New Poll: Super PAC Spending Has Produced Widespread Perceptions of Corruption
By significant margins, Americans believe new rules allowing individuals, corporations, and unions to donate unlimited amounts to SuperPACs will lead to corruption.
These beliefs are held equally by both Republicans & Democrats.
- 69% agreed that “new rules that let corporations, unions and people give unlimited money to Super PACs will lead to corruption.” Only 15% disagreed. Notably, 74% of Republicans and 73% of Democrats agreed with this statement.
- 73% agreed that “there would be less corruption if there were limits on how much could be given to Super PACs.” Only 14% disagreed. Here, 75% of Republicans and 78% of Democrats agreed.
- Only about 1 in 5 Americans agree that average voters have the same access to candidates (and influence on candidates) as big donors to Super PACs. Two-thirds of Americans disagree.
Broad Bipartisan Majorities Believe Elected Officials Favor the Interests of Super PAC Donors over the Public Interest
Large majorities of Americans believe that members of Congress will favor the interests of those who donate to Super PACs over those who do not — and that Super PAC donors can pressure elected officials to alter their votes.
- More than two-thirds of all respondents (68%) — including 71% of Democrats and Republicans — agreed that a company that spent $100,000 to help elect a member of Congress could successfully pressure him or her to change a vote on proposed legislation. Only one in five respondents disagreed.
- More than three-quarters of all respondents — 77% — agreed that members of Congress are more likely to act in the interest of a group that spent millions to elect them than to act in the public interest. Similar numbers of Republicans (81%) and Democrats (79%) agreed. Only 10% disagreed.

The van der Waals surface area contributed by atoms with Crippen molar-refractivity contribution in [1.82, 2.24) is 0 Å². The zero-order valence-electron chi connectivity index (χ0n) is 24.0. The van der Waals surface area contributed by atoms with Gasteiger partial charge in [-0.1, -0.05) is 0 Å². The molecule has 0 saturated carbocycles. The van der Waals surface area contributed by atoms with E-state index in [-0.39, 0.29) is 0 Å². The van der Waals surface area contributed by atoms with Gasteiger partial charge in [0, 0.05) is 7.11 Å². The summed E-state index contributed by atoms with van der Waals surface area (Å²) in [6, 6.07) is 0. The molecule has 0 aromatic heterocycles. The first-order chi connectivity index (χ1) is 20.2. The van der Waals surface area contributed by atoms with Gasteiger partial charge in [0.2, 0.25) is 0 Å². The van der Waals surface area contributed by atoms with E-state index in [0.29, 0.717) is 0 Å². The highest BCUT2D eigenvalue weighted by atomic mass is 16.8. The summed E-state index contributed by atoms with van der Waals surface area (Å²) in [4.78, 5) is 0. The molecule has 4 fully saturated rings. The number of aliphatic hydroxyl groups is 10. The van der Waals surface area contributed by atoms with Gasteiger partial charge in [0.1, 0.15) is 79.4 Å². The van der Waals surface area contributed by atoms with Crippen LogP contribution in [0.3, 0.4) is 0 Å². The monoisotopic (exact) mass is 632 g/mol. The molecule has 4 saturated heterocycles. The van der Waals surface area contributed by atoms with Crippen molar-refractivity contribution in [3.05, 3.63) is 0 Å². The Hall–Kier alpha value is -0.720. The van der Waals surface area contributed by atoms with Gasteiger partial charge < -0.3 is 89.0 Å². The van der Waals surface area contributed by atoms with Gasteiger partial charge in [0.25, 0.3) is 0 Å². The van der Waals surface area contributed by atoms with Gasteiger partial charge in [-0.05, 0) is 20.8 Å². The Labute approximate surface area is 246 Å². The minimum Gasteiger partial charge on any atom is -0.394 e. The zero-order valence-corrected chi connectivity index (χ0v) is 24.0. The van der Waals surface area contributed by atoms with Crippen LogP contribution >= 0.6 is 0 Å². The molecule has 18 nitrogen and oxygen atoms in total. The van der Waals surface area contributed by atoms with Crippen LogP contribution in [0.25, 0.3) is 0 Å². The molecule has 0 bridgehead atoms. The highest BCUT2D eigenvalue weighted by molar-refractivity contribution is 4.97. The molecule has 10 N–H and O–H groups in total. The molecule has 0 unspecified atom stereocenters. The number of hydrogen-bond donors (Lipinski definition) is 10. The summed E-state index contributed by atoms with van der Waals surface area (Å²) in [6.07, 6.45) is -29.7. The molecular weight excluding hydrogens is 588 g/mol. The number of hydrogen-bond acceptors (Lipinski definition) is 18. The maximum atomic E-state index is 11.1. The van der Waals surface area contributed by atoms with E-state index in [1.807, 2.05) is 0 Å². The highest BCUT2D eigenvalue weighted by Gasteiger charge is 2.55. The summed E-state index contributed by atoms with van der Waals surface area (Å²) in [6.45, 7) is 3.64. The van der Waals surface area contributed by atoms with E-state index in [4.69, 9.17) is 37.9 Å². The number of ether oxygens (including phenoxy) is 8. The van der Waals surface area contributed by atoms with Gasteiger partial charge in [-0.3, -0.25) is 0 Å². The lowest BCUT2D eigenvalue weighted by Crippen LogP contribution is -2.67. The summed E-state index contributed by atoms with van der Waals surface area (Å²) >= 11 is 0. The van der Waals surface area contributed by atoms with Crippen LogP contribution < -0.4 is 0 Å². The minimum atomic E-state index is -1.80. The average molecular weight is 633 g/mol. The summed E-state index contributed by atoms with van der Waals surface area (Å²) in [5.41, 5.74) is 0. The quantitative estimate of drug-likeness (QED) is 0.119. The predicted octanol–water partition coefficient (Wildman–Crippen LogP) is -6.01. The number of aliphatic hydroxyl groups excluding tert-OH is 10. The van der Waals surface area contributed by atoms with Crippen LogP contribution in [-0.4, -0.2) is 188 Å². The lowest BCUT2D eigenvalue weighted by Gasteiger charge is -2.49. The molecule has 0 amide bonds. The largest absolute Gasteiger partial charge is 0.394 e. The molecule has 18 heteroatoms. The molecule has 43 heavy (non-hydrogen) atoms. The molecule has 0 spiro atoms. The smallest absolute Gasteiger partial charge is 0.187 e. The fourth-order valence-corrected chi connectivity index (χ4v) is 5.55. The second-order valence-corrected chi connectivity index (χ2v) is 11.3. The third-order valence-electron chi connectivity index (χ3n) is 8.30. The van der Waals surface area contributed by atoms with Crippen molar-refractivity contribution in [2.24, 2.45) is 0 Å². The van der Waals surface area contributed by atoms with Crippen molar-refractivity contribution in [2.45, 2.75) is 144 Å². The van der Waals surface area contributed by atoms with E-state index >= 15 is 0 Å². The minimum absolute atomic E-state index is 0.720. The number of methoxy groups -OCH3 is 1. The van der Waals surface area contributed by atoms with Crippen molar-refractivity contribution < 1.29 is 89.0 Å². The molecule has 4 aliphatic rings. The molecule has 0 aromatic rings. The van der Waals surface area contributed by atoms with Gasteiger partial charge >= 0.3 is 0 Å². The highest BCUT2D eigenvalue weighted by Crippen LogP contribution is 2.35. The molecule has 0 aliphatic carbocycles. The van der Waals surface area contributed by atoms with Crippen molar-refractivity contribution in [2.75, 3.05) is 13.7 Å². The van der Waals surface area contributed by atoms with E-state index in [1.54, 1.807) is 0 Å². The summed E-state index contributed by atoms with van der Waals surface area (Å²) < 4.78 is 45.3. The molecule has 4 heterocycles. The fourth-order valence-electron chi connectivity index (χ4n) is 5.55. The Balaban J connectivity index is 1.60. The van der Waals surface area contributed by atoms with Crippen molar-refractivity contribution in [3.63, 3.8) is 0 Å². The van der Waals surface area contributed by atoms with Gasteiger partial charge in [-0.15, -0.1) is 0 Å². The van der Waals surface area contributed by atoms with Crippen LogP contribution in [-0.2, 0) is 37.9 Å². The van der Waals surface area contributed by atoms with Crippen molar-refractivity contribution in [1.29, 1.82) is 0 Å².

The Perception that Super PACs Have Excessive Influence over Government Threatens Grave Consequences for Participatory Democracy
An alarming number of Americans report that their concerns about the influence of donors to outside political groups make them less likely to engage in democracy. Communities of color, those with lower incomes, and individuals with less formal education are more likely to disengage due to concerns about how much influence is wielded by Super PAC donors.
- Two in three Americans — 65% — say that they trust government less because big donors to Super PACs have more influence than regular voters. Republicans (67%) and Democrats (69%) uniformly agree.
- One in four Americans — 26% — say that they are less likely to vote because big donors to Super PACs have so much more influence over elected officials than average Americans.
If you like what dark-money groups are doing to national politics, you’ll love what they can do in a local race.
How much further does $10,000 or $100,000 go at the state level? According to a Pew Center on the States analysis, in the mid-2000s the average cost of a winning state Senate campaign was anywhere from $5,713 (North Dakota) to $938,522 (California). In Arizona it was $36,696; in Wisconsin, $140,287; in North Carolina, $234,031. By contrast, the average cost of a US Senate seat in 2010 was $9.2 million.